Kenza, I have never been to Delhi myself, I can imagine it is just as you describe. I hope someone smiles sweetly at you today!

Thankyou, Willow.

And Ruth, the India you have to come to, is my own home, despite the fact that it is now in Little Shelford :)

Renee said...

Beautiful darling.

A love for someone's homeland, can't be taken away, no matter what happens in it then or later.

Regarding the drink of oblivion Shaista, I would love to drink it just to be oblivious to the physical pain sometimes.

And no I have not read that book but am going to look into it.

love Renee xoxo

Bee said...

How very interesting to know that India was part of your childhood. I think that we all have places that are similarly "fixed" in memory.

I do wonder why single images will stick . . . when so much else is forgotten.

Stacey J. Warner said...

Moments like this are so magical...thanks for sharing yours.

much love

A Cuban In London said...

No, not all of us have seen it. :-)

But forget about the movie for a second. What really moved me was your memory of that little girl. You have a powerful way to describe the most minute and, in other contexts, insignificant events in life. That's probably why you're such a good poet(ess). I still like using poetess, I know the linguistics fashion police will apprehend me one day and force me to change my lingo to 'actor' and 'poet' for both sexes. My defense? I speak Spanish and we still say 'poetisa'.

Marvellous post. Many thanks.

Greetings from London.

Perveen said...

I cried. There I've said it. On reading the post I could not stop the pain gripping my heart after all these years... The day that you three were sent away 'for your good'... I can see clearly through your eyes, picture it all and wish life could have been different. But... see what you have achieved. My daughter, the poet! (or quite rightly, a poetess!)

Kitty Moore said...

Very well written. I understand how you as that little girl must have felt. I too had to leave my homeland at a young age. But I have made London my home now.

Renee said...

Thank you dear one, I would love to go to a Sangha with you (now I have to go see what that means).

Youa re beautiful.

Love Renee xoxo

Anonymous said...

You remember your country with the heart of a child moving away from home. That in itself colors your homeland differently, even from what it probably was at the time you left. Time did the rest...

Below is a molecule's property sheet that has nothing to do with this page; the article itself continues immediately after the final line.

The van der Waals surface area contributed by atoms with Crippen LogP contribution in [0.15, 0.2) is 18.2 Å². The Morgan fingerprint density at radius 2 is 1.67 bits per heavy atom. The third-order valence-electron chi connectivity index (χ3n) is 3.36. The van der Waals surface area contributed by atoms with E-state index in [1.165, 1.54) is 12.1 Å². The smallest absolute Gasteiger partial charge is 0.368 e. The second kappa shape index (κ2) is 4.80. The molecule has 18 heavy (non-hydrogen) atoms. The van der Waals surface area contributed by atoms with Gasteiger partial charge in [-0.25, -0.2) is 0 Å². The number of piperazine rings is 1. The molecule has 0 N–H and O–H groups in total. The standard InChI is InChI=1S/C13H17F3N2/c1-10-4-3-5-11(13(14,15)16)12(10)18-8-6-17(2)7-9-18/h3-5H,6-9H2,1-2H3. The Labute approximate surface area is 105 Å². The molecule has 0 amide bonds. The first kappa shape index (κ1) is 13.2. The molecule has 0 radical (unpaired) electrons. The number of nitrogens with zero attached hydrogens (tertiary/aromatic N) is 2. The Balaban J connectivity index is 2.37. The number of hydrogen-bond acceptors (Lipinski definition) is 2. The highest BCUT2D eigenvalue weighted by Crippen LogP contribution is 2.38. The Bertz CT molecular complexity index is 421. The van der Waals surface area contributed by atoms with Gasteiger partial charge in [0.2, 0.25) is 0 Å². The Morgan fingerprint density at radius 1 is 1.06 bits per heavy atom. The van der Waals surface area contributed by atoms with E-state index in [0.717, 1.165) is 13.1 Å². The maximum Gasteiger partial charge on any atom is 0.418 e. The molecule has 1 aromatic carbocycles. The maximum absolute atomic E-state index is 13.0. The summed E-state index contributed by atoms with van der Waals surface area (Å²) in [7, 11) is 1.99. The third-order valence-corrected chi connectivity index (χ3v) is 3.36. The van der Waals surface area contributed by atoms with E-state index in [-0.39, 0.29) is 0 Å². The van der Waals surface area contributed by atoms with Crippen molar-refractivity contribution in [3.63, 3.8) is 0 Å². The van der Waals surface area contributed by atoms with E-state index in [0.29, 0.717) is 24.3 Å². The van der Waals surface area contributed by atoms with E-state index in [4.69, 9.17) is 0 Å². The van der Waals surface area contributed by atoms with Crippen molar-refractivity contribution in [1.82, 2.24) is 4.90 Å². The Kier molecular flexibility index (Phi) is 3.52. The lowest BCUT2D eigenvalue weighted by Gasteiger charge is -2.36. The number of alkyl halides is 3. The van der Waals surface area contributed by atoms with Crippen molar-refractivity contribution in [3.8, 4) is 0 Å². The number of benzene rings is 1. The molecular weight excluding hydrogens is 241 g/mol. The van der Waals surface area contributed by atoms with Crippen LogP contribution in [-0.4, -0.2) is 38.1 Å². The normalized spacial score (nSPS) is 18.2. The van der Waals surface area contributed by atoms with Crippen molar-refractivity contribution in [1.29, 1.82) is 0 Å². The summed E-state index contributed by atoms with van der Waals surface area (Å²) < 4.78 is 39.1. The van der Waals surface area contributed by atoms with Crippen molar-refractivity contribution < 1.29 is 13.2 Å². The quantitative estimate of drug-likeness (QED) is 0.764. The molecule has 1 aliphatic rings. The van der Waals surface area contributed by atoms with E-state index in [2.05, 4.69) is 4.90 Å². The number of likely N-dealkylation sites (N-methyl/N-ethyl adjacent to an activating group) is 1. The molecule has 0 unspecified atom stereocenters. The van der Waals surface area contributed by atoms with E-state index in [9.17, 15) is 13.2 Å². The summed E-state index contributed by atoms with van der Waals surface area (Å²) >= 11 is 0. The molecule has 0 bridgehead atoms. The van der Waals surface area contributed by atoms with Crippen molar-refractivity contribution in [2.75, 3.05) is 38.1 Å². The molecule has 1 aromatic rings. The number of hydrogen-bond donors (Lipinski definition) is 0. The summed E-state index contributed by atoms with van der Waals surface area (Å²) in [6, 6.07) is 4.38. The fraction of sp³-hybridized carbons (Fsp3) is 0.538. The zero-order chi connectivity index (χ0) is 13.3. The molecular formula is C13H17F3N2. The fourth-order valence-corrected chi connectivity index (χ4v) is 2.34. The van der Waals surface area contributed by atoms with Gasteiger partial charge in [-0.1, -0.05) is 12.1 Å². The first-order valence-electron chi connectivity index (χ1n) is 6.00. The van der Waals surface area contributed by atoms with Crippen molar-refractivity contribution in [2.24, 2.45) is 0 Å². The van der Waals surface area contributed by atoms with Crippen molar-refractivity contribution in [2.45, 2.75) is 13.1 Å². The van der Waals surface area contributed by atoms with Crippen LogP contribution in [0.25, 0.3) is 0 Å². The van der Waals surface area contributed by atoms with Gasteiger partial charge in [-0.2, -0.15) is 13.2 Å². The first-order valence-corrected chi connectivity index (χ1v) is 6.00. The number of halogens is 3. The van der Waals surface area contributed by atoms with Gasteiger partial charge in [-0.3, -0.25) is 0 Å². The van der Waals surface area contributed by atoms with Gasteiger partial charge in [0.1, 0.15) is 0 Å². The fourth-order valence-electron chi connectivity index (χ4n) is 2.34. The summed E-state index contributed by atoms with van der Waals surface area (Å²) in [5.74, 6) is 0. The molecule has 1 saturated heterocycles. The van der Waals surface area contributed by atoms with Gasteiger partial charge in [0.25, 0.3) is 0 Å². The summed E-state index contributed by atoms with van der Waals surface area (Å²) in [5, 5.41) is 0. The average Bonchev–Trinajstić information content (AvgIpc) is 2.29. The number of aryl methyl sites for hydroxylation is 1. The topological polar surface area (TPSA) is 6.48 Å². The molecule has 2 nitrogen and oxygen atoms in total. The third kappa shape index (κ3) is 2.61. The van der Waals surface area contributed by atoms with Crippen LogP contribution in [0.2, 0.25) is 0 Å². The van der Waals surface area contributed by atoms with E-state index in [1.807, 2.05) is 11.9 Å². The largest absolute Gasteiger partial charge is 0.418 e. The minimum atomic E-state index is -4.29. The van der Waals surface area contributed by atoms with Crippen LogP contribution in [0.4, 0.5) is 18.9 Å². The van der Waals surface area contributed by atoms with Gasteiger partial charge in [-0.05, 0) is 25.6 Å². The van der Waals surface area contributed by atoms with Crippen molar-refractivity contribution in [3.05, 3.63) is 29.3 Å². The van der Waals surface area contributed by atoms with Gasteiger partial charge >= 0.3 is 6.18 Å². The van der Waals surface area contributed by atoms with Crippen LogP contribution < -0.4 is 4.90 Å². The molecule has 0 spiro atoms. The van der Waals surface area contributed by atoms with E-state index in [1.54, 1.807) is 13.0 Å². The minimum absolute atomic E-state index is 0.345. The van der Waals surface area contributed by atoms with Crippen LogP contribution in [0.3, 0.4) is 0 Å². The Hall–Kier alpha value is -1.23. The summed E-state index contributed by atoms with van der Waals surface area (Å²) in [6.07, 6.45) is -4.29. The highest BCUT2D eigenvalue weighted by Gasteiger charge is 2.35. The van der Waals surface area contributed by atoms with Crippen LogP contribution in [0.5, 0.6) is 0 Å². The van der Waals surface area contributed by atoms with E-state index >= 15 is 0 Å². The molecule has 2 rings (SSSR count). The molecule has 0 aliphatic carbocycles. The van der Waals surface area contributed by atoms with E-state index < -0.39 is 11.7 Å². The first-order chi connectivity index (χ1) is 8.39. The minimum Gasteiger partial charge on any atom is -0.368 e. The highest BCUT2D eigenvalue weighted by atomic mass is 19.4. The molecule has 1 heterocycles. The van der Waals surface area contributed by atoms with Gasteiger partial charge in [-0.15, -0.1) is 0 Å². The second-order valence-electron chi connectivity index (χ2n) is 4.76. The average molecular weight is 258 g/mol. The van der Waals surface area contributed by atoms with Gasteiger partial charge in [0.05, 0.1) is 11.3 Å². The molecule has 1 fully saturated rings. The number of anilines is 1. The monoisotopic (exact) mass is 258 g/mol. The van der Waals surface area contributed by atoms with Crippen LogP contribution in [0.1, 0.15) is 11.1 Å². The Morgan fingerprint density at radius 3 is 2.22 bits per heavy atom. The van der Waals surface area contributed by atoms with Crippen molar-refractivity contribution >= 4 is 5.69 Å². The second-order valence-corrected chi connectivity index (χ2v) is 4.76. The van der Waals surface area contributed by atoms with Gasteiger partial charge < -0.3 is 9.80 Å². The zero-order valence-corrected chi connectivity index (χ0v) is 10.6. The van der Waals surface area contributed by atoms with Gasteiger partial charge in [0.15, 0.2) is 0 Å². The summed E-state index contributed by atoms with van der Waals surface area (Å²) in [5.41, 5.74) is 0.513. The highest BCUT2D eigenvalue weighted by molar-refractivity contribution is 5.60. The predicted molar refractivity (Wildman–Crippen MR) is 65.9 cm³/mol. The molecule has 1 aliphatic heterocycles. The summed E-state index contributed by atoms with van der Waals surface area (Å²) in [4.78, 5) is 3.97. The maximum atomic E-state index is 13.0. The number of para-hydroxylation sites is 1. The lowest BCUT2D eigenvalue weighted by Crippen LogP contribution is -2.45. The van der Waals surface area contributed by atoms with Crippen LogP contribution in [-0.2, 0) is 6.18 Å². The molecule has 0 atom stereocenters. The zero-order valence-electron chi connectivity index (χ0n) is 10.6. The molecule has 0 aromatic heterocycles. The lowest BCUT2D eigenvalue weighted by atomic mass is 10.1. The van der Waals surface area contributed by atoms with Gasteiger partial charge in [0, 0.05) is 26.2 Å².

The love for it remaind the same :)

I left Portugal I was 21 and I fellt like you at 14

Loved your prose :)

Jeanne-ming Brantingham said...

oh darling---to read your Mama's comment. I cried too...for all of you and for hard choices parents make and then wonder a life time if they made the right one. Of course they did....

and what a poet you are. indeed.

Rizwan said...

I actually have no memory of this journey at all, but I remember being pretty broken up at being told we had to leave. Just for one night. Then it all blurs into vague memories of a mass of transition, bland newness, and learning that change is rarely what you imagine it will be. Long gone now. Impressed that you remember details.

Cait said...

This is beautiful. Though I have been to India (and fell in love with the country and people) I did enjoy the film, though I know even its depth glosses over things. What a precious thing memory is.

مى said...

My dream is to visit india. Even before I saw the movie. I love the ending of your post :)

Yin said...

Never mind - some day when you go back, you can rediscover it all again with new eyes and there's fun in that too, being able to appraise more objectively and with a mix of the (dare I say it) tourist's delight in the remembered-exotic. I only say that because I now find myself not always able to tell what race someone is at first glance. And I guess that's a good thing. Except then I find myself unable to guess which language to use. And then sometimes I forget the right word in the language I finally land on. Words like 'onion'. And I was fluent. Tsk.

Was reading Kipling's biography the other day and he left India at six and returned at 16 and found himself suddenly spouting phrases in the vernacular that his ayah had taught him, without knowing their meaning.

Maia said...

What a beautiful post. And that first photo of the little girl - oh, that smile! Makes my heart ache and soar with joy both at once. I also want to know what became of your little flower seller. And it makes me want to paint her.

(hope my package arrives safe? I hear there's a postal issue in the UK at present...)

London Accountants Person said...

This seems like such a poignant moment, beautifully expressed.